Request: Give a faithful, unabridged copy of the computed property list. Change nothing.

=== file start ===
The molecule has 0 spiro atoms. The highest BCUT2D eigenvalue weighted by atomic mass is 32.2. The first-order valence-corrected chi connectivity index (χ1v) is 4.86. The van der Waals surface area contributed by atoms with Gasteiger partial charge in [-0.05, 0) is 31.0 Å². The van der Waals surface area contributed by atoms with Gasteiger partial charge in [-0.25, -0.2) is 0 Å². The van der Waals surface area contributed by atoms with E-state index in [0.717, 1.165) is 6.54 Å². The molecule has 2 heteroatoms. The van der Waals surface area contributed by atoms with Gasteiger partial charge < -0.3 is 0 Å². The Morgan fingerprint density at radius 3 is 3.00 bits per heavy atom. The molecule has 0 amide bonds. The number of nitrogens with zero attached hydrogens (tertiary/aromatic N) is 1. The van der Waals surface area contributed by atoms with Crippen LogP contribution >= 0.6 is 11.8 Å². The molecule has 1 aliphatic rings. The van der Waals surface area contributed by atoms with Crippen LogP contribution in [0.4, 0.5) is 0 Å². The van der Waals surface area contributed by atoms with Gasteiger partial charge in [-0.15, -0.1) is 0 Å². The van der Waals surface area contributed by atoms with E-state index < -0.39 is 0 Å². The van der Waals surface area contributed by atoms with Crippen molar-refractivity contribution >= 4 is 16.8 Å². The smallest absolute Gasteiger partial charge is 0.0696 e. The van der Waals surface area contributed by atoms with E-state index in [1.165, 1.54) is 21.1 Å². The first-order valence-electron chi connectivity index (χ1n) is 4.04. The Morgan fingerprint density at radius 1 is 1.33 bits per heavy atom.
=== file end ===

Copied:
The molecule has 0 spiro atoms. The highest BCUT2D eigenvalue weighted by atomic mass is 32.2. The first-order valence-corrected chi connectivity index (χ1v) is 4.86. The van der Waals surface area contributed by atoms with Gasteiger partial charge in [-0.05, 0) is 31.0 Å². The van der Waals surface area contributed by atoms with Gasteiger partial charge in [-0.25, -0.2) is 0 Å². The van der Waals surface area contributed by atoms with E-state index in [0.717, 1.165) is 6.54 Å². The molecule has 2 heteroatoms. The van der Waals surface area contributed by atoms with Gasteiger partial charge < -0.3 is 0 Å². The Morgan fingerprint density at radius 3 is 3.00 bits per heavy atom. The molecule has 0 amide bonds. The number of nitrogens with zero attached hydrogens (tertiary/aromatic N) is 1. The van der Waals surface area contributed by atoms with Crippen LogP contribution >= 0.6 is 11.8 Å². The molecule has 1 aliphatic rings. The van der Waals surface area contributed by atoms with Crippen LogP contribution in [0.4, 0.5) is 0 Å². The van der Waals surface area contributed by atoms with Gasteiger partial charge in [-0.15, -0.1) is 0 Å². The van der Waals surface area contributed by atoms with E-state index < -0.39 is 0 Å². The van der Waals surface area contributed by atoms with Crippen molar-refractivity contribution >= 4 is 16.8 Å². The smallest absolute Gasteiger partial charge is 0.0696 e. The van der Waals surface area contributed by atoms with E-state index in [1.165, 1.54) is 21.1 Å². The first-order valence-electron chi connectivity index (χ1n) is 4.04. The Morgan fingerprint density at radius 1 is 1.33 bits per heavy atom.